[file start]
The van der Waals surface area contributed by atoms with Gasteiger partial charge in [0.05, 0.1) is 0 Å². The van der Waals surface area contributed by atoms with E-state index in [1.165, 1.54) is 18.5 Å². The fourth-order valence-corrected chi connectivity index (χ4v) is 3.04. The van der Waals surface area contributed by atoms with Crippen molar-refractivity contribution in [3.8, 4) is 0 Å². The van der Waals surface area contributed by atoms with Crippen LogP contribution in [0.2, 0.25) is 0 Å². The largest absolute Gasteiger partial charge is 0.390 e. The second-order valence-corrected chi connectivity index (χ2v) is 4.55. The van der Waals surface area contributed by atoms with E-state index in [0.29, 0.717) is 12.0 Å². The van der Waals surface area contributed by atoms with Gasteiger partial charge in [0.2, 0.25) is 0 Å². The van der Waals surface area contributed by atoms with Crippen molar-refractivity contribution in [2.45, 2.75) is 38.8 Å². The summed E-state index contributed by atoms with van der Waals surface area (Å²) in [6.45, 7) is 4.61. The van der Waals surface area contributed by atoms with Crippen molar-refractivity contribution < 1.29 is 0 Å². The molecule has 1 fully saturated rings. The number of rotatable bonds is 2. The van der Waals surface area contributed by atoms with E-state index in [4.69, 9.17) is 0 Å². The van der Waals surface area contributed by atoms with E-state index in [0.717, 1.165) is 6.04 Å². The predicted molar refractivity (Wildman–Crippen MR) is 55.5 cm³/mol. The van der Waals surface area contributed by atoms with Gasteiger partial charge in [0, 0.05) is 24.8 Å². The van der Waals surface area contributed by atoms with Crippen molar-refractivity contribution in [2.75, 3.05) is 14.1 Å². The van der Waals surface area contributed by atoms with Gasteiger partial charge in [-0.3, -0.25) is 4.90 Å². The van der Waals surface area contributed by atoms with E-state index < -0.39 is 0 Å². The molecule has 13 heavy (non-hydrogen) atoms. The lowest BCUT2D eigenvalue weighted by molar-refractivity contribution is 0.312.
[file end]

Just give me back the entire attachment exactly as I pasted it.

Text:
The van der Waals surface area contributed by atoms with Gasteiger partial charge in [0.05, 0.1) is 0 Å². The van der Waals surface area contributed by atoms with E-state index in [1.165, 1.54) is 18.5 Å². The fourth-order valence-corrected chi connectivity index (χ4v) is 3.04. The van der Waals surface area contributed by atoms with Crippen molar-refractivity contribution in [3.8, 4) is 0 Å². The van der Waals surface area contributed by atoms with Crippen LogP contribution in [0.2, 0.25) is 0 Å². The largest absolute Gasteiger partial charge is 0.390 e. The second-order valence-corrected chi connectivity index (χ2v) is 4.55. The van der Waals surface area contributed by atoms with E-state index in [0.29, 0.717) is 12.0 Å². The van der Waals surface area contributed by atoms with Gasteiger partial charge in [0.2, 0.25) is 0 Å². The van der Waals surface area contributed by atoms with Crippen molar-refractivity contribution in [2.45, 2.75) is 38.8 Å². The summed E-state index contributed by atoms with van der Waals surface area (Å²) in [6.45, 7) is 4.61. The van der Waals surface area contributed by atoms with Crippen molar-refractivity contribution < 1.29 is 0 Å². The molecule has 1 fully saturated rings. The number of rotatable bonds is 2. The van der Waals surface area contributed by atoms with E-state index in [4.69, 9.17) is 0 Å². The van der Waals surface area contributed by atoms with E-state index in [0.717, 1.165) is 6.04 Å². The predicted molar refractivity (Wildman–Crippen MR) is 55.5 cm³/mol. The van der Waals surface area contributed by atoms with Gasteiger partial charge in [0, 0.05) is 24.8 Å². The van der Waals surface area contributed by atoms with Crippen molar-refractivity contribution in [2.75, 3.05) is 14.1 Å². The van der Waals surface area contributed by atoms with Gasteiger partial charge in [-0.3, -0.25) is 4.90 Å². The van der Waals surface area contributed by atoms with E-state index < -0.39 is 0 Å². The molecule has 13 heavy (non-hydrogen) atoms. The lowest BCUT2D eigenvalue weighted by molar-refractivity contribution is 0.312.